Medications Errors In Nursing

Medications Errors In Nursing

Medication errors are among the most common types of medical mistakes. The most common medication errors include prescribing the wrong medication, failing to give a patient the correct dose, and giving a patient the wrong drug for their condition. Medication errors can happen at any point during treatment: from prescribing to dispensing medications. These mistakes can have serious consequences for patients, including death or harm from taking too much or too little of their prescribed medicine


What is a medication error?

A medication error occurs when an incorrect dose, route, or timing of drug administration or patient-specific problems occur. It may also mean that the wrong drug was provided to the patient. The largest cause of medication errors is human error; however, there are other contributing factors such as equipment failure and system flaws.

What is the impact of medication errors?

Medication errors can have serious consequences for patients; some side effects can be fatal if not addressed quickly enough by medical professionals. An estimated 1 million Americans die annually due to preventable medical errors, which accounts for more than 10 percent of all deaths nationwide each year (Healthline). Medication mistakes are also responsible for nearly 100,000 hospital visits each year (Healthline).

Causes of Medication Errors

There are several factors contributing to medication errors in nursing. These include:

  • Poor communication between patient and nurse
  • Poor communication between nurse and pharmacist
  • Poor communication between nurse and doctor
  • Poor communication between nurse and patient
  • Poor communication between nurse and patient’s family/friends

Effect of Medication Errors

Medication errors can have a variety of effects, depending on the type of error and the patient’s health. In some cases, patients will be harmed or die as a result of medication errors. This can cause significant stress for both you and your patient’s family members.

What can be done to prevent mistakes?

There are several methods that can be used to minimize medication errors.

  • Checklists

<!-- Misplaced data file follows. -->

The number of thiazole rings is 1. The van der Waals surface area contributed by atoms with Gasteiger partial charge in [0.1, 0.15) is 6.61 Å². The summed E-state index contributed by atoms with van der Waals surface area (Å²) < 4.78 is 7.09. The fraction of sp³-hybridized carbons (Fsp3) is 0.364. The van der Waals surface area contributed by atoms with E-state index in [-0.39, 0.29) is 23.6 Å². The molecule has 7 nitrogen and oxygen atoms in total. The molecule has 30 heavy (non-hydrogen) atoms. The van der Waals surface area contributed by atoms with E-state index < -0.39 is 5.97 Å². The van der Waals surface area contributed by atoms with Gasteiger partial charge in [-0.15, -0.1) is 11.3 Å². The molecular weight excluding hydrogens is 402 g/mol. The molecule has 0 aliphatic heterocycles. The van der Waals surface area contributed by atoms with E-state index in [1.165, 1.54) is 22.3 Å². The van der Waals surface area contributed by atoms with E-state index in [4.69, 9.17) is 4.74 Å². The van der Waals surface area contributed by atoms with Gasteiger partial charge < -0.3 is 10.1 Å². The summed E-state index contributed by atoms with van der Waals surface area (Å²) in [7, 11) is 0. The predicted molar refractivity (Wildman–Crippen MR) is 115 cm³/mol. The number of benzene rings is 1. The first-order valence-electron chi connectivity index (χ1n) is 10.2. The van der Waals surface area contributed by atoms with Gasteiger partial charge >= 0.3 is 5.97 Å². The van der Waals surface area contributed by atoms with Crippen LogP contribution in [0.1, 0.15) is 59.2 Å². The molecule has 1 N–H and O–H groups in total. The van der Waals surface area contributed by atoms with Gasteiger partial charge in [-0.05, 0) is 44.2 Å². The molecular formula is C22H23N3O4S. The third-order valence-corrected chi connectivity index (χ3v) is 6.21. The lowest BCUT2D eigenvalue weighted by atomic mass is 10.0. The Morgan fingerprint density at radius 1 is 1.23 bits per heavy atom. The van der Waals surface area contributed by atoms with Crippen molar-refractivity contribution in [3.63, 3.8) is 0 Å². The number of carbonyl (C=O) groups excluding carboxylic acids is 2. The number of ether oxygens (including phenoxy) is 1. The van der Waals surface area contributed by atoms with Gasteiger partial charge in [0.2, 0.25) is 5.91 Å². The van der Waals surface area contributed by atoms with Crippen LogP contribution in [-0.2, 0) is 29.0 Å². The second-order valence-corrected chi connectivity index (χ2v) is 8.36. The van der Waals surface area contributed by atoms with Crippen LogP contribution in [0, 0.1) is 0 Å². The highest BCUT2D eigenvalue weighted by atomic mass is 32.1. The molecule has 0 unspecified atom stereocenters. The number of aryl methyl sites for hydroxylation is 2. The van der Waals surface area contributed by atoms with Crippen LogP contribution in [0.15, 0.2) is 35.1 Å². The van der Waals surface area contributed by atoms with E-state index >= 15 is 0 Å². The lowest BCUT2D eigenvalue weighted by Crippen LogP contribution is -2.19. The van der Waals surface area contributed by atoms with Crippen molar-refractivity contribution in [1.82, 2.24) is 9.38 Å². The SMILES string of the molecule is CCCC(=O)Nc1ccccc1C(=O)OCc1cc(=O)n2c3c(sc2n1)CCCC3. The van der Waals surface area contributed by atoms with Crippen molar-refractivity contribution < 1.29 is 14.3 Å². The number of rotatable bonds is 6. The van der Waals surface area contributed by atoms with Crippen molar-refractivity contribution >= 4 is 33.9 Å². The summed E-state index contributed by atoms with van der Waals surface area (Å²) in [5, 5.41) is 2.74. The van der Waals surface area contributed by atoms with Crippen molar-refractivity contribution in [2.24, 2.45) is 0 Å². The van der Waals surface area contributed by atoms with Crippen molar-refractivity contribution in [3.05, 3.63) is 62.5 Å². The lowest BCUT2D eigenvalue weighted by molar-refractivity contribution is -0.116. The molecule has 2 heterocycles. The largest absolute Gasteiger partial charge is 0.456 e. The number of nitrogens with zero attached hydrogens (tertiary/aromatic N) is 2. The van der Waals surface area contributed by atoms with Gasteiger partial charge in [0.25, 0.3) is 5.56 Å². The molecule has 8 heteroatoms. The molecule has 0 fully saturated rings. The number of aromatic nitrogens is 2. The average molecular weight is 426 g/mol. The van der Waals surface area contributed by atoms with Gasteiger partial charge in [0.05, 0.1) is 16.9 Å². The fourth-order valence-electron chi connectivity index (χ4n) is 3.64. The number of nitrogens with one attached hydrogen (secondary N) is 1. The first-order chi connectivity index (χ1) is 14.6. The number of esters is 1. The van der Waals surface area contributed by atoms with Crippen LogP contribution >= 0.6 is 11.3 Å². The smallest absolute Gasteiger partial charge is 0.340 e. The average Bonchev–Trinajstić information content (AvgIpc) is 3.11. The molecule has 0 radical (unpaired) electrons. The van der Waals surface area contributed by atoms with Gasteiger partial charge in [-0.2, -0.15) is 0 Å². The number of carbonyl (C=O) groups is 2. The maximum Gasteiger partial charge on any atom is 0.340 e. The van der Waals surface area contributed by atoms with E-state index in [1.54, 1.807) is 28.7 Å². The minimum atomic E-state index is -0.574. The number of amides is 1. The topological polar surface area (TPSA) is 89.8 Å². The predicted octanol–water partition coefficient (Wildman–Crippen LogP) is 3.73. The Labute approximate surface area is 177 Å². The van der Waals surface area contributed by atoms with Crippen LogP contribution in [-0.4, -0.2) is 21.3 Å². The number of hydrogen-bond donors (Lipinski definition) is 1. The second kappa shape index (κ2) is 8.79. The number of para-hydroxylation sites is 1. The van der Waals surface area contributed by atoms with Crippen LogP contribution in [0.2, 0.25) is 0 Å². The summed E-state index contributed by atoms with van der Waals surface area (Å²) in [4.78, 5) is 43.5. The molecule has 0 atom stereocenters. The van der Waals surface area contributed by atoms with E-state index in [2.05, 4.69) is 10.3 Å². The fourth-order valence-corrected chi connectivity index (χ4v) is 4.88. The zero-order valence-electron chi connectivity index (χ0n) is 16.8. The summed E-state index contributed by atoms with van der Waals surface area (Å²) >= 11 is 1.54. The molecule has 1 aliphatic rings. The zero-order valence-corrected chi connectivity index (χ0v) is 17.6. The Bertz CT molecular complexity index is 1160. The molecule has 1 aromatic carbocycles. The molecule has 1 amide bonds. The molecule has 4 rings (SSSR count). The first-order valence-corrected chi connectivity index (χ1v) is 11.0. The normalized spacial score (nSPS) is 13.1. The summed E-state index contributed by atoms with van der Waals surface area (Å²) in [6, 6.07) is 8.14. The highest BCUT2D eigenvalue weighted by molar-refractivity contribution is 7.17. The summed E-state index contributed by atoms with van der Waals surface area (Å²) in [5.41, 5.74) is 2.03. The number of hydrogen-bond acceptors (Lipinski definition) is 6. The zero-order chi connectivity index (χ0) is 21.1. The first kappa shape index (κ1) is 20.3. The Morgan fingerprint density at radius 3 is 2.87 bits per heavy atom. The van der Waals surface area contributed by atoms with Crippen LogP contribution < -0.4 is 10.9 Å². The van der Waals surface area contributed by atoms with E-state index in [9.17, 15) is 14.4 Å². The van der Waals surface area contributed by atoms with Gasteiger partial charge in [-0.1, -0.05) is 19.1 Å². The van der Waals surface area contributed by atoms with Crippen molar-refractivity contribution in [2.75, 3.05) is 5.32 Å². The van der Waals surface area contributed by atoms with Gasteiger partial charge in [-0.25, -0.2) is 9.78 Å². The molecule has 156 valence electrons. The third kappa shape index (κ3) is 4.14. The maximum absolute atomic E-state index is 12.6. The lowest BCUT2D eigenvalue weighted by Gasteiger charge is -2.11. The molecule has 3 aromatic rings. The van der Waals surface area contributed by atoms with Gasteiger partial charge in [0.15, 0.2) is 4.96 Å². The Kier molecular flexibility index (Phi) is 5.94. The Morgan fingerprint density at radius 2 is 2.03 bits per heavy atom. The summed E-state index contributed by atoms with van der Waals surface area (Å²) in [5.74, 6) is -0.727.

• Double checking for completeness and accuracy before giving or administering a drug or performing a procedure (e.g., dressing change)
  • Use of technology such as barcode scanning systems, electronic prescribing programs, electronic health records, and computerized physician order entry systems (CPOE)
  • Visual aids such as color coding labels and wristbands placed on patients who have received medications that may cause low blood pressure or dizziness when standing up suddenly after taking them; clear instructions regarding how much fluid should be given with each dose of medication; specific locations where certain medications should be stored in the hospital setting (e.g., intensive care units) so they are easy to find when needed

Medication errors has affected many lives.

Medication errors have affected many lives. The importance of the nurse’s role in the prevention of medication errors is critical to patient safety. Patients must be assured that their medications will be administered safely by a qualified professional who is knowledgeable about proper medication administration. Educating yourself about both the basics and nuances of drug calculation, dosage and administration can help you prevent this type of error from occurring in your own practice or someone else’s care setting.

Medication errors is a big concern in nursing and other healthcare providers. The drugs are very important for the patients’ health. The medicines must be administered properly because they can cause harm to the patient if they are not given in the right dosage or taken at the wrong time. It is also important that nurses understand how these drugs work so that they can provide better care for their patients.

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